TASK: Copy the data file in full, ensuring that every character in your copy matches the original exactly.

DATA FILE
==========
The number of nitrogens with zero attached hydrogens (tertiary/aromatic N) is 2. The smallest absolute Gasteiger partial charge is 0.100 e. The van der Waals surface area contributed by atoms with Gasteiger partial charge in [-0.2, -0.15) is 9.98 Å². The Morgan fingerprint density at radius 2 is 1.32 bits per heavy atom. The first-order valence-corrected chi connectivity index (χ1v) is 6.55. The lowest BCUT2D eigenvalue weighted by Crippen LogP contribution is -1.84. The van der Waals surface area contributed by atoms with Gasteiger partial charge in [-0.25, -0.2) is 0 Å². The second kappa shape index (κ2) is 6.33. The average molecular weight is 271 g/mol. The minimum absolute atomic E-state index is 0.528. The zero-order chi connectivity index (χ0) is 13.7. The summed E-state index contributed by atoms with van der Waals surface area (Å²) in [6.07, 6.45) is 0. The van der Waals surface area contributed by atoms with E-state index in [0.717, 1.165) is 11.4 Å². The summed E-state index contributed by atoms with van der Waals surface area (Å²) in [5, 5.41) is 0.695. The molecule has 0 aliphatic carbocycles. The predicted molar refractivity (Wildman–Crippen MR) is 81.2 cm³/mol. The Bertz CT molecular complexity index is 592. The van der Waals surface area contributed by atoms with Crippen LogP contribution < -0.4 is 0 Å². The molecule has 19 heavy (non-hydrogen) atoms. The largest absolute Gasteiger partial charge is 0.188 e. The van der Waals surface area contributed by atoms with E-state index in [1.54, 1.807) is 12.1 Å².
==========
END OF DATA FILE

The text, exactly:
The number of nitrogens with zero attached hydrogens (tertiary/aromatic N) is 2. The smallest absolute Gasteiger partial charge is 0.100 e. The van der Waals surface area contributed by atoms with Gasteiger partial charge in [-0.2, -0.15) is 9.98 Å². The Morgan fingerprint density at radius 2 is 1.32 bits per heavy atom. The first-order valence-corrected chi connectivity index (χ1v) is 6.55. The lowest BCUT2D eigenvalue weighted by Crippen LogP contribution is -1.84. The van der Waals surface area contributed by atoms with Gasteiger partial charge in [-0.25, -0.2) is 0 Å². The second kappa shape index (κ2) is 6.33. The average molecular weight is 271 g/mol. The minimum absolute atomic E-state index is 0.528. The zero-order chi connectivity index (χ0) is 13.7. The summed E-state index contributed by atoms with van der Waals surface area (Å²) in [6.07, 6.45) is 0. The van der Waals surface area contributed by atoms with E-state index in [0.717, 1.165) is 11.4 Å². The summed E-state index contributed by atoms with van der Waals surface area (Å²) in [5, 5.41) is 0.695. The molecule has 0 aliphatic carbocycles. The predicted molar refractivity (Wildman–Crippen MR) is 81.2 cm³/mol. The Bertz CT molecular complexity index is 592. The van der Waals surface area contributed by atoms with Crippen LogP contribution < -0.4 is 0 Å². The molecule has 19 heavy (non-hydrogen) atoms. The largest absolute Gasteiger partial charge is 0.188 e. The van der Waals surface area contributed by atoms with E-state index in [1.54, 1.807) is 12.1 Å².